Accurately calculating shipping costs is one of the biggest challenges small and medium-sized businesses face. Whether it’s surcharges, seasonal rate changes, or other fees, sometimes shipping costs are unpredictable.
Additionally, keeping costs low is a great strategy for customer retention, especially for e-commerce. Recent data from Attest show that delivery costs become off-putting for customers starting at just $5.13 per package. Here are some of the best strategies for accurately calculating shipping costs and keeping those costs low in the first place.
How do you calculate shipping costs?
Each carrier calculates shipping costs slightly differently, but all carriers consider the dimensions and weight of each parcel and the distance from the origin to the destination. It’s also important to keep tariffs in mind, particularly if you’re shipping internationally.
Dimensions and Weight
Each package’s size and weight are major factors in the shipping cost. Carriers typically use a dimensional weight, called dim weight, to determine pricing and surcharges. Dim is a volumetric measure that measures a parcel’s weight, height, and width. Many of the carriers use a similar formula to calculate dim weight. For example, UPS and FedEx use this formula: Length x Width x Height / 139.
Distance from the origin to the destination
If you ship long distances with your business, you’ll quickly become acquainted with shipping zones. Shipping zones are how carriers charge for the distance packages travel with Zone 1 being the closest to the origin zip code through Zone 8 being the furthest distance from the origin zip code. For example, if you’re shipping from Boston, MA to California, your package will be charged for shipping across eight zones. This will incur higher costs when compared to shipping to New York City which would be considered Zone 1 shipping.
Below is how shipping zones for UPS, USPS, and FedEx are broken down:
Tools for shippers
Each carrier charges different base rates and adds different surcharges depending on the specific package and time of year. The most important tool is the shipping cost calculators provided by each carrier. These calculators will most often require the shipper to enter the origin and destination zip codes, as well as the package dimensions and weight and will provide the specific cost for the shipment. These calculators can be found on each carrier’s website (you can see FedEx’s calculator here and UPS’ calculator here).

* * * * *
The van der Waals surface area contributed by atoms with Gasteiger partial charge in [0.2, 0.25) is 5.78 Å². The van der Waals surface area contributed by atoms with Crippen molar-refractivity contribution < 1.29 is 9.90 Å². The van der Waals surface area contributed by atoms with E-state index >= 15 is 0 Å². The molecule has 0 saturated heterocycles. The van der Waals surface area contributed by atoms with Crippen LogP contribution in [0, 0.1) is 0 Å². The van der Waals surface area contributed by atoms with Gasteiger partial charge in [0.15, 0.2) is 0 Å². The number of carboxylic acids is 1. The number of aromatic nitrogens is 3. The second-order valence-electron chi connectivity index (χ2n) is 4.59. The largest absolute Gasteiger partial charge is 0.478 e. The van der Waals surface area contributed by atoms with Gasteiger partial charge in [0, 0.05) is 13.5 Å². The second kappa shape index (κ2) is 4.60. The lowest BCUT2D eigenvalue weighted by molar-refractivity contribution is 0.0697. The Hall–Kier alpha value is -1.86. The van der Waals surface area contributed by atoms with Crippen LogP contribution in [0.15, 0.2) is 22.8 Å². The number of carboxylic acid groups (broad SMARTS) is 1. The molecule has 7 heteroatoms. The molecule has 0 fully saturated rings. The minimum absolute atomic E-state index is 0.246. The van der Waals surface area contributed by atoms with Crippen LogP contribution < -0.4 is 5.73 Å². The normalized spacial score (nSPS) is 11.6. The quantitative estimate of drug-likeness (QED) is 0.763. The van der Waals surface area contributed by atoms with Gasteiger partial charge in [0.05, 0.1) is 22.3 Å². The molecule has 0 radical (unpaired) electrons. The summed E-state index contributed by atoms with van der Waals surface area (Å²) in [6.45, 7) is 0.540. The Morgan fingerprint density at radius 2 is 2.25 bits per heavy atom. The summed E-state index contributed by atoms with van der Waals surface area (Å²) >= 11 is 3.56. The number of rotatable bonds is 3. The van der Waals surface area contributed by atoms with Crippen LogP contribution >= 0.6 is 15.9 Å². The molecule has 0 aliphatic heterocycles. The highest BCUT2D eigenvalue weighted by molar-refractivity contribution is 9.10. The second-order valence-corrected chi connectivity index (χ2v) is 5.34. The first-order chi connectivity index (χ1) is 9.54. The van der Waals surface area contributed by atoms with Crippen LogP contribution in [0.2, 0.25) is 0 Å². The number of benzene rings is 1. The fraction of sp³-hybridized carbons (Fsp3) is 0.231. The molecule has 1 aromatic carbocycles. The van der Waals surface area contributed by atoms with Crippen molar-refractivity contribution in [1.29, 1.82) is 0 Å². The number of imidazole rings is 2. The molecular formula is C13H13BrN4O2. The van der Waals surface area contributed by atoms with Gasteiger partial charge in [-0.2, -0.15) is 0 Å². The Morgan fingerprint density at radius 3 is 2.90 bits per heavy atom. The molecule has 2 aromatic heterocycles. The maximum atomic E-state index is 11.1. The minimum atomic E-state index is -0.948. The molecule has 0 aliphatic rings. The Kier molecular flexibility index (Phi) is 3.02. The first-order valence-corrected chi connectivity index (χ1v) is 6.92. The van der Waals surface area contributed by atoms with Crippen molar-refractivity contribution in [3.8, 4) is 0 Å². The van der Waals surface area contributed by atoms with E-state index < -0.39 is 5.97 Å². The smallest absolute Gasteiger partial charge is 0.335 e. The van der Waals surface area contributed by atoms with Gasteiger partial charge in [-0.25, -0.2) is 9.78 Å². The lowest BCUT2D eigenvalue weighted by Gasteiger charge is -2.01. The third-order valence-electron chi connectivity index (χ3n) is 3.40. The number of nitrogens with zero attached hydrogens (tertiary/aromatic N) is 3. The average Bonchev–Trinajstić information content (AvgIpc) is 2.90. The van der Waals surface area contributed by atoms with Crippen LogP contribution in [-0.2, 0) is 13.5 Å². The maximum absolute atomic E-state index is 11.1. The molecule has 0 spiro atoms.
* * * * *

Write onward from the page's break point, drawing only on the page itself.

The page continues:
How can I make shipping costs cheaper?
There are several strategies for lowering shipping costs. Below are five of the top ways to reduce your shipping costs:
- ‘Right size’ your packages
- Use flat-rate shipping
- Be educated about changes
- Know your carrier agreement or investigate getting one
- Expand your distribution network
Let’s talk about these strategies in more depth.
First, ‘right sizing’ your packages. This means reducing the weight or dimensions of your packages to reduce the shipping costs. This can mean finding different types of packages that fit your products with less empty space. Additionally, changing your packaging materials can help reduce shipping costs. Finding packaging or filler material that is lower cost or lighter weight can help reduce the overall costs per package. These are great options for businesses that ship less fragile or compactable items.
Second, use flat rate shipping when possible. USPS, UPS, and FedEx (and some regional carriers) offer flat rates for certain types of shipments and boxes. This strategy is great because it is extremely simple and makes shipping costs very predictable. Check out each carrier’s flat rate options at the following links: USPS flat rate supplies, UPS’s Simple Rate, and FedEx’s OneRate.
Third, keep your eye on carrier news. Carriers will often announce rate changes, surcharges, and peak season costs several months before they go into effect. Being aware of these changes beforehand will help you adjust before you spend too much. Carrier news like this will often be covered by news organizations such as SupplyChainDive and Inbound Logistics.
Fourth, know your carrier agreements. If you’re unfamiliar, carrier agreements are written agreements between customers and carriers that outline terms and conditions, services, and fees provided by each party. Often, these agreements are made with businesses with specific shipping volumes in exchange for lower shipping rates from the carrier. If you have a carrier agreement, knowing the ins and outs of your business’ agreement is vital to getting the most benefit from these contracts. Unfortunately, these agreements can be complex and difficult, so it’s important to look at them carefully to make sure you know what you’re getting (want to learn more about carrier agreements? Check out this episode of the Tee Up: Logistics Insights podcast).
Fifth, shipping across multiple zones is one of the largest costs of shipping. If possible, expanding your distribution network is one of the more effective ways to reduce shipping costs. For example, if your manufacturer is based in Pennsylvania but most of your customers are on the west coast it may be a great opportunity to expand your distribution network with a west coast location to operate with lower costs. Two ways to do this are to partner with an existing warehouse network or to build and operate your own. Check out this blog for more information about which route to take!
Whether you’re trying to figure out how to calculate shipping costs or looking to reduce your shipping costs, the ShipCaddie TWMS platform can help. Requesting a demo is a great way to see the full capabilities of the software. If you would like to set up a free, no-commitment demo, reach out here!